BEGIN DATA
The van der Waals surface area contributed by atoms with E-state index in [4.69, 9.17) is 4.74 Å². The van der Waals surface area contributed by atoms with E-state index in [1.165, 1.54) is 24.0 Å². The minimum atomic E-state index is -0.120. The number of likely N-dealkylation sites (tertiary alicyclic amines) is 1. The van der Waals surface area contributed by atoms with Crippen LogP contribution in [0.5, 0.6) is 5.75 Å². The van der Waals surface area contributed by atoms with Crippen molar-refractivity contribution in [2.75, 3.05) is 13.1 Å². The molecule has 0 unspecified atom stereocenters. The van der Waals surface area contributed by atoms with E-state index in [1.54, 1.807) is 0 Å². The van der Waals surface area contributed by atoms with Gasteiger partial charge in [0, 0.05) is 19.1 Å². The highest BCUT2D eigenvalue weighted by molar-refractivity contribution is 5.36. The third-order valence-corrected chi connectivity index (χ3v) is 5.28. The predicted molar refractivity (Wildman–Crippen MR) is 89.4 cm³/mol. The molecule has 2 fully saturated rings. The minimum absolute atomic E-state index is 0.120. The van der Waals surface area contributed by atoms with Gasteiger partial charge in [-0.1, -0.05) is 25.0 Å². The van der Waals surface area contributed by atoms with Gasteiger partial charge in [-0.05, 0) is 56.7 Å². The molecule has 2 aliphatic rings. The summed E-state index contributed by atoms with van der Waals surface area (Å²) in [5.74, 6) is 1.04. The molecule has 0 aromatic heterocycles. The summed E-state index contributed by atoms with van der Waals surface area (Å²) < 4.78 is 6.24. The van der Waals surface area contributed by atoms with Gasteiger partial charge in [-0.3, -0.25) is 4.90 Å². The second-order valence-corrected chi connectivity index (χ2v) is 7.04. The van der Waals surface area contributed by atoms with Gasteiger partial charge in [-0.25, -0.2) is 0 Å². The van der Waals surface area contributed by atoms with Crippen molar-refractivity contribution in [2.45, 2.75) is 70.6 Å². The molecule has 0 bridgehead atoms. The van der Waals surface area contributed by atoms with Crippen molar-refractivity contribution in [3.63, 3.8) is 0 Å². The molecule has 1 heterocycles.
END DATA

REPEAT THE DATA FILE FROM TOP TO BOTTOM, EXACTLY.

The van der Waals surface area contributed by atoms with E-state index in [4.69, 9.17) is 4.74 Å². The van der Waals surface area contributed by atoms with E-state index in [1.165, 1.54) is 24.0 Å². The minimum atomic E-state index is -0.120. The number of likely N-dealkylation sites (tertiary alicyclic amines) is 1. The van der Waals surface area contributed by atoms with Crippen LogP contribution in [0.5, 0.6) is 5.75 Å². The van der Waals surface area contributed by atoms with Crippen molar-refractivity contribution in [2.75, 3.05) is 13.1 Å². The molecule has 0 unspecified atom stereocenters. The van der Waals surface area contributed by atoms with E-state index in [1.54, 1.807) is 0 Å². The van der Waals surface area contributed by atoms with Gasteiger partial charge in [0, 0.05) is 19.1 Å². The highest BCUT2D eigenvalue weighted by molar-refractivity contribution is 5.36. The third-order valence-corrected chi connectivity index (χ3v) is 5.28. The predicted molar refractivity (Wildman–Crippen MR) is 89.4 cm³/mol. The molecule has 2 fully saturated rings. The minimum absolute atomic E-state index is 0.120. The van der Waals surface area contributed by atoms with Gasteiger partial charge in [-0.1, -0.05) is 25.0 Å². The van der Waals surface area contributed by atoms with Gasteiger partial charge in [-0.05, 0) is 56.7 Å². The molecule has 2 aliphatic rings. The summed E-state index contributed by atoms with van der Waals surface area (Å²) in [5.74, 6) is 1.04. The molecule has 0 aromatic heterocycles. The summed E-state index contributed by atoms with van der Waals surface area (Å²) < 4.78 is 6.24. The van der Waals surface area contributed by atoms with Gasteiger partial charge in [-0.3, -0.25) is 4.90 Å². The second-order valence-corrected chi connectivity index (χ2v) is 7.04. The van der Waals surface area contributed by atoms with Gasteiger partial charge in [-0.25, -0.2) is 0 Å². The van der Waals surface area contributed by atoms with Crippen molar-refractivity contribution in [2.45, 2.75) is 70.6 Å². The molecule has 0 bridgehead atoms. The van der Waals surface area contributed by atoms with Crippen molar-refractivity contribution in [3.63, 3.8) is 0 Å². The molecule has 1 heterocycles.